By its very nature, hermeneuticsthe art or science of interpretingis interdisciplinary. It is equally important for scholars of literature, philosophy, biblical texts, and theology. In spite of the fact that interpretation has long been an important concern for Scripture exegetes and that in recent years liturgists have paid increasing attention to methods, there is no major work that specifically addresses the issues of hermeneutics for liturgy. Liturgy and Hermeneutics fills that void.
In Liturgy and Hermeneutics Joyce Ann Zimmerman explains that all communication requires some interpretation, even everyday conversations in which we are hardly aware of it. But a great deal of communication is far more complex. Anytime we try to describe such things as an idea, a concept, or an experience, we are well beyond ordinary language use and into the realm of language as a symbol system. Since symbols have both a literal meaning and another level of meaning available only through interpretation, much of our communication is hermeneutical. Liturgy is no exception; it too is hermeneutical.
In the past everything about liturgy seemed clear and understandable, and the rituals were denotative. However, Zimmerman argues, that lack of interpretation may have deprived worshipers of the richness proper to liturgy. A non-interpretive approach to liturgy tends to reduce it to rubrics or received grace. We must likewise be wary of an interpretation of liturgy that is too subjective. Only authentic interpretation examines liturgy's richness while remaining faithful to its tradition, doctrinal content, and ritual expressions.
In Liturgy and Hermeneutics Zimmerman specifically addresses hermeneutics and its use in liturgy and liturgical studies. Her purpose is twofold: (1) to introduce readers to a complex body of literature so they can become literate in a technical field; and (2) to guide readers through the complex issues and strategies involved in interpreting liturgy (as text, as ritual, as life). Zimmerman does not promote a single hermeneutic approach, but instead points out the advantages and disadvantages of various approaches.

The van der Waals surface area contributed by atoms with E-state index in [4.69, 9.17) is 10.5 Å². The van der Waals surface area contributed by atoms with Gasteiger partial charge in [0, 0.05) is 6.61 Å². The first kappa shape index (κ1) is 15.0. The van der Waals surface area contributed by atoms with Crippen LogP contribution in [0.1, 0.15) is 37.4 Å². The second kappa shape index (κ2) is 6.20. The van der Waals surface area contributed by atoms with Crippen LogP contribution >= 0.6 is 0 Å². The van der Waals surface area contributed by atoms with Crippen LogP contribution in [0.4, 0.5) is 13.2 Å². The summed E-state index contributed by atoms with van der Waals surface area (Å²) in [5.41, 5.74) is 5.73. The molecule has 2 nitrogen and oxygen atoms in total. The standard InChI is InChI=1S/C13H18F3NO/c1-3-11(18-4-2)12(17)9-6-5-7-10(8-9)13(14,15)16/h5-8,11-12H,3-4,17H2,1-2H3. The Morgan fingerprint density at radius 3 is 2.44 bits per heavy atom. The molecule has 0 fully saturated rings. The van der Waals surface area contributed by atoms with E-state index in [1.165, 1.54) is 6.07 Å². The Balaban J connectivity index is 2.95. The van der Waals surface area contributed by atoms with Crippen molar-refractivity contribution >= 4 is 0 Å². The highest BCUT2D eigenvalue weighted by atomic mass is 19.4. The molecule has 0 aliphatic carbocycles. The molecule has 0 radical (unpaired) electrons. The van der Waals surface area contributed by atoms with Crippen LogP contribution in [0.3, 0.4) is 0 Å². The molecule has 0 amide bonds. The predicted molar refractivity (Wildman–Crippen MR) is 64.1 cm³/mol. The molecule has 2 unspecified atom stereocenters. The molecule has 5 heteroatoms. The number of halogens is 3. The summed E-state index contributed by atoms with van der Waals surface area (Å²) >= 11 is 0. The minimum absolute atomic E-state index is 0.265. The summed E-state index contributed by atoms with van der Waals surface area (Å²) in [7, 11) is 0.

Chapters are "Whats at Stake?" Overview of Hermeneutical Theory and Issues, Critical Methods, Post-critical Methods, Hermeneutics and Liturgical Studies Today, and an epilogue that raises questions yet to be comprehensively addressed by liturgists.
Joyce Ann Zimmerman, CPPS, PhD, STD, is the founding director of the Institute for Liturgical Ministry in Dayton, Ohio and is the founding editor and columnist for Liturgical Ministry. She is an Adjunct Professor of Liturgy; a liturgical consultant; and frequent facilitator of workshops and days of recollection on liturgy, spirituality, and other related topics. She is the author of numerous books and articles on liturgy and spirituality.